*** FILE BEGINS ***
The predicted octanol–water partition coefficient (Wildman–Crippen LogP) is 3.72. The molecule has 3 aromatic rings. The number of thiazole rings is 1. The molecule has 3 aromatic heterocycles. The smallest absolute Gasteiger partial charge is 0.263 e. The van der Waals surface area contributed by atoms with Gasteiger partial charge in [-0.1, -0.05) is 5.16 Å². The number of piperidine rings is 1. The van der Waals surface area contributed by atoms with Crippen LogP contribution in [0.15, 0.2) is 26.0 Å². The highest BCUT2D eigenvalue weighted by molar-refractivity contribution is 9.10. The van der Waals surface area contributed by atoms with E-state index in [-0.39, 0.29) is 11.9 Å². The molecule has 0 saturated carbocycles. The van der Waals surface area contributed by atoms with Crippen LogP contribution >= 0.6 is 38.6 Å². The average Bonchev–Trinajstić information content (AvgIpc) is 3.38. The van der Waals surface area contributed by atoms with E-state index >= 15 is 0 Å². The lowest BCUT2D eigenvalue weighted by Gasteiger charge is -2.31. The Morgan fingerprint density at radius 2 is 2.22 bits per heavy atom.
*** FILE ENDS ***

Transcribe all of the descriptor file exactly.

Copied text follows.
The predicted octanol–water partition coefficient (Wildman–Crippen LogP) is 3.72. The molecule has 3 aromatic rings. The number of thiazole rings is 1. The molecule has 3 aromatic heterocycles. The smallest absolute Gasteiger partial charge is 0.263 e. The van der Waals surface area contributed by atoms with Gasteiger partial charge in [-0.1, -0.05) is 5.16 Å². The number of piperidine rings is 1. The van der Waals surface area contributed by atoms with Crippen LogP contribution in [0.15, 0.2) is 26.0 Å². The highest BCUT2D eigenvalue weighted by molar-refractivity contribution is 9.10. The van der Waals surface area contributed by atoms with E-state index in [-0.39, 0.29) is 11.9 Å². The molecule has 0 saturated carbocycles. The van der Waals surface area contributed by atoms with Crippen LogP contribution >= 0.6 is 38.6 Å². The average Bonchev–Trinajstić information content (AvgIpc) is 3.38. The van der Waals surface area contributed by atoms with E-state index >= 15 is 0 Å². The lowest BCUT2D eigenvalue weighted by Gasteiger charge is -2.31. The Morgan fingerprint density at radius 2 is 2.22 bits per heavy atom.